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"Death is a Leveller" Show how this idea is reflected in the two poems "Death the Leveller" by James Shirley and "Ozymandias" by Percy Bysshe Shelley.

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Introduction

"Death is a Leveller" Show how this idea is reflected in the two poems "Death the Leveller" by James Shirley and "Ozymandias" by Percy Bysshe Shelley. Some people, as history portrays, achieve great things in life, some do not. What we achieve or what we do not achieve in life is unimportant because eventually death reduces us all to the same level " Death the Leveller" by James Shirley was written around the time of the English Civil War. The poem makes reference to victors of a battle who are eventually reduced to the level of their defeated foes. The poem also makes reference to the death of a king. " Ozymandias" by Percy Bysshe Shelley, was written around the time Napoleon, when he was at the peak of his power. This poem could be seen as a warning to Napoleon, warning him that eventually all his glory will end. Both poems indicate that death will end our glories or victories, that death is a leveller. Death the Leveller" could be telling us that we cannot battle death. ...read more.

Middle

Shirley also tells us that death is inevitable in the line: "Early or late They stoop to fate" These lines also support the lines earlier in the poem that "There is no armour against fate" Shirley metaphorically states that victory passes in time. We see this in the lines: "The garlands wither on your brow Then boast no more your mighty deeds" These lines are focusing on the point: What we achieve or what we do not achieve in life is unimportant because eventually death reduces us all to the same level. Shirley also hints at the death of Charles I. Shirley uses "purple" to emphasise royalty and "altar" which suggests sacrifice or death. This once again explains that even the most powerful of people are only mortal and can be made equal. Shirley ends the poem on a more positive note: "Only the actions of the just Smell sweet and blossom in their dust" These lines state that only if your achievements were good and just, will you be remembered long after your dust. ...read more.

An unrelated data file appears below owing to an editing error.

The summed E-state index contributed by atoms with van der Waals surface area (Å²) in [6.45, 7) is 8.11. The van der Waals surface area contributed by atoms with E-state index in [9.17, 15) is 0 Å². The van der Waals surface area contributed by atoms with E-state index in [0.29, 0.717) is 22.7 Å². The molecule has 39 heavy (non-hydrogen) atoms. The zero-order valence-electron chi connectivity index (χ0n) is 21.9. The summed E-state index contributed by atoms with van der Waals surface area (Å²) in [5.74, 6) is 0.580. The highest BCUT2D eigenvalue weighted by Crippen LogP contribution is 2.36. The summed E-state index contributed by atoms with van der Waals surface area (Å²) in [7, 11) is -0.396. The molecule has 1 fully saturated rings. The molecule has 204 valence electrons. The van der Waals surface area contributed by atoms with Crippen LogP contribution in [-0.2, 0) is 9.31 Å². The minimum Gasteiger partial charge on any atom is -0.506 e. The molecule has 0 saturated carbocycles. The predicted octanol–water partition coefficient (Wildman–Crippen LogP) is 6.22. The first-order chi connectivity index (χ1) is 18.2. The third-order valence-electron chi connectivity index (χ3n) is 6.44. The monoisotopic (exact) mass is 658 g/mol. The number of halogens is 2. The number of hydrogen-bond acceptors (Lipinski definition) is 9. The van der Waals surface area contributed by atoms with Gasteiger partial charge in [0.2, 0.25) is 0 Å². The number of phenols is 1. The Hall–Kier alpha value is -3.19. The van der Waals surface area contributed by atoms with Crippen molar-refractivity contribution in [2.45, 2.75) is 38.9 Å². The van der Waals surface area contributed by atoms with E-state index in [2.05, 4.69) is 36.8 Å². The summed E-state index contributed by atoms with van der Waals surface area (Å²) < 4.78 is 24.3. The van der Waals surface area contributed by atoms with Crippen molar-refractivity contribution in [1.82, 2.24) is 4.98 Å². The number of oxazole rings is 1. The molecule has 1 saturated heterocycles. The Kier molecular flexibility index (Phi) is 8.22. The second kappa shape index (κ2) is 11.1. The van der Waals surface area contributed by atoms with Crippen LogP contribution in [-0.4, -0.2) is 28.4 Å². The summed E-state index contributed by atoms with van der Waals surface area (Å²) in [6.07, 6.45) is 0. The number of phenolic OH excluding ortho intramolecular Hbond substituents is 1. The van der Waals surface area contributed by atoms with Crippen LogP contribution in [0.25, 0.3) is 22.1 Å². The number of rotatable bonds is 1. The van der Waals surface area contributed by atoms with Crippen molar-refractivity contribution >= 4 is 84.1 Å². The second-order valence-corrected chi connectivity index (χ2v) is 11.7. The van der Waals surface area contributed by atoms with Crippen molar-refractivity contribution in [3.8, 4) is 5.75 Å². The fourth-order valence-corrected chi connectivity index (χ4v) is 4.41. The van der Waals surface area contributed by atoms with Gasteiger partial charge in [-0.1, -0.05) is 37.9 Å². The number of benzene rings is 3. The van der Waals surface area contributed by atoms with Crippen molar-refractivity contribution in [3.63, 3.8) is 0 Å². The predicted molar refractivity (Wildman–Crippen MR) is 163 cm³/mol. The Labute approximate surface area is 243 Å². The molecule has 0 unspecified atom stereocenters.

Conclusion

This could be suggesting that no matter how the statue is supposed to be seen, "Ozymandias'" true colours are portrayed. Shelley shows the selfishness of "Ozymandias" during the poem. "The hand that mocked them and the heart that fed" This explains that no matter how "Ozymandias" punished his people, he fed them to keep them alive so they could worship him and to make him seem that he was better than someone else. However it was all in vain Shelley shows us that death destroys us in the lines "'My name is Ozymandias king of kings: Look on my works, ye Mighty and despair!' Nothing beside remains." This tells us that no matter how "Mighty" "Ozymandias" thought he was, he was defeated by death. None of his works are visible any more. They have all been destroyed Shelley introduces "sands" in the final line of the poem. This suggests 'sands of time', telling us we are all destroyed by time. "Ozymandias" and "Death the Leveller" both have their own styles but they both convey the message that we will all be levelled by death. We see that both poems make reference to dust or sand, which in the poems represent death. ...read more.

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